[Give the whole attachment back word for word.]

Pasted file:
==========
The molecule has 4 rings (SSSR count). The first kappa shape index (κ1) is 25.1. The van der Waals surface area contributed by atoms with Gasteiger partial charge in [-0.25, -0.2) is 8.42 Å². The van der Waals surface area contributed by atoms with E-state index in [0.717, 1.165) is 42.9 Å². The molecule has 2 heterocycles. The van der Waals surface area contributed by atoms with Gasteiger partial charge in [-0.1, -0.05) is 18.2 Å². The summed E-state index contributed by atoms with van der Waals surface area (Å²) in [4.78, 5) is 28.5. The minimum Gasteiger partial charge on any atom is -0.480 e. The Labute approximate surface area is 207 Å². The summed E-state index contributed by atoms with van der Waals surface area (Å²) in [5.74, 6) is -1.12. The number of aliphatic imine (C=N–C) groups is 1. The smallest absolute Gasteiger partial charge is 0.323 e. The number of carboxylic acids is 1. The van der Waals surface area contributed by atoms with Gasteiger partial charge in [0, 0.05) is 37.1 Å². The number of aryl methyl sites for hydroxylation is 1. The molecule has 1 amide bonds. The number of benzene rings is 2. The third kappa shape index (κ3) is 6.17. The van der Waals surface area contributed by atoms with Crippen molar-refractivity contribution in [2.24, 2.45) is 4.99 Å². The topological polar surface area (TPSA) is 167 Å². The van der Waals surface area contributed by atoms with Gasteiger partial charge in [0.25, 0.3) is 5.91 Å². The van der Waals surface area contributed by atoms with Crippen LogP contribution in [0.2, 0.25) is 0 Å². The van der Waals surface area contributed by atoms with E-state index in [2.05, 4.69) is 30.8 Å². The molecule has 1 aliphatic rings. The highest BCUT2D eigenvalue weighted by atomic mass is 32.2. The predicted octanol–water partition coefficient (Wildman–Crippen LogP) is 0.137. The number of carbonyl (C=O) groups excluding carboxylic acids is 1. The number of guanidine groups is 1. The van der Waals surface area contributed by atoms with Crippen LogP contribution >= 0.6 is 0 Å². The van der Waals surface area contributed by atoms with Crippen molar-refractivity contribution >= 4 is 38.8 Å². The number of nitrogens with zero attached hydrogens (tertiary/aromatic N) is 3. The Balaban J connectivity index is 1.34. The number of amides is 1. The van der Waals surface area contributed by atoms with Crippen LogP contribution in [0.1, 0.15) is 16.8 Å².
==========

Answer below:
The molecule has 4 rings (SSSR count). The first kappa shape index (κ1) is 25.1. The van der Waals surface area contributed by atoms with Gasteiger partial charge in [-0.25, -0.2) is 8.42 Å². The van der Waals surface area contributed by atoms with E-state index in [0.717, 1.165) is 42.9 Å². The molecule has 2 heterocycles. The van der Waals surface area contributed by atoms with Gasteiger partial charge in [-0.1, -0.05) is 18.2 Å². The summed E-state index contributed by atoms with van der Waals surface area (Å²) in [4.78, 5) is 28.5. The minimum Gasteiger partial charge on any atom is -0.480 e. The Labute approximate surface area is 207 Å². The summed E-state index contributed by atoms with van der Waals surface area (Å²) in [5.74, 6) is -1.12. The number of aliphatic imine (C=N–C) groups is 1. The smallest absolute Gasteiger partial charge is 0.323 e. The number of carboxylic acids is 1. The van der Waals surface area contributed by atoms with Gasteiger partial charge in [0, 0.05) is 37.1 Å². The number of aryl methyl sites for hydroxylation is 1. The molecule has 1 amide bonds. The number of benzene rings is 2. The third kappa shape index (κ3) is 6.17. The van der Waals surface area contributed by atoms with Crippen molar-refractivity contribution in [2.24, 2.45) is 4.99 Å². The topological polar surface area (TPSA) is 167 Å². The van der Waals surface area contributed by atoms with Gasteiger partial charge in [0.25, 0.3) is 5.91 Å². The van der Waals surface area contributed by atoms with Crippen LogP contribution in [0.2, 0.25) is 0 Å². The van der Waals surface area contributed by atoms with E-state index in [2.05, 4.69) is 30.8 Å². The molecule has 1 aliphatic rings. The highest BCUT2D eigenvalue weighted by atomic mass is 32.2. The predicted octanol–water partition coefficient (Wildman–Crippen LogP) is 0.137. The number of carbonyl (C=O) groups excluding carboxylic acids is 1. The number of guanidine groups is 1. The van der Waals surface area contributed by atoms with Crippen LogP contribution >= 0.6 is 0 Å². The van der Waals surface area contributed by atoms with Crippen molar-refractivity contribution >= 4 is 38.8 Å². The number of nitrogens with zero attached hydrogens (tertiary/aromatic N) is 3. The Balaban J connectivity index is 1.34. The number of amides is 1. The van der Waals surface area contributed by atoms with Crippen LogP contribution in [0.1, 0.15) is 16.8 Å².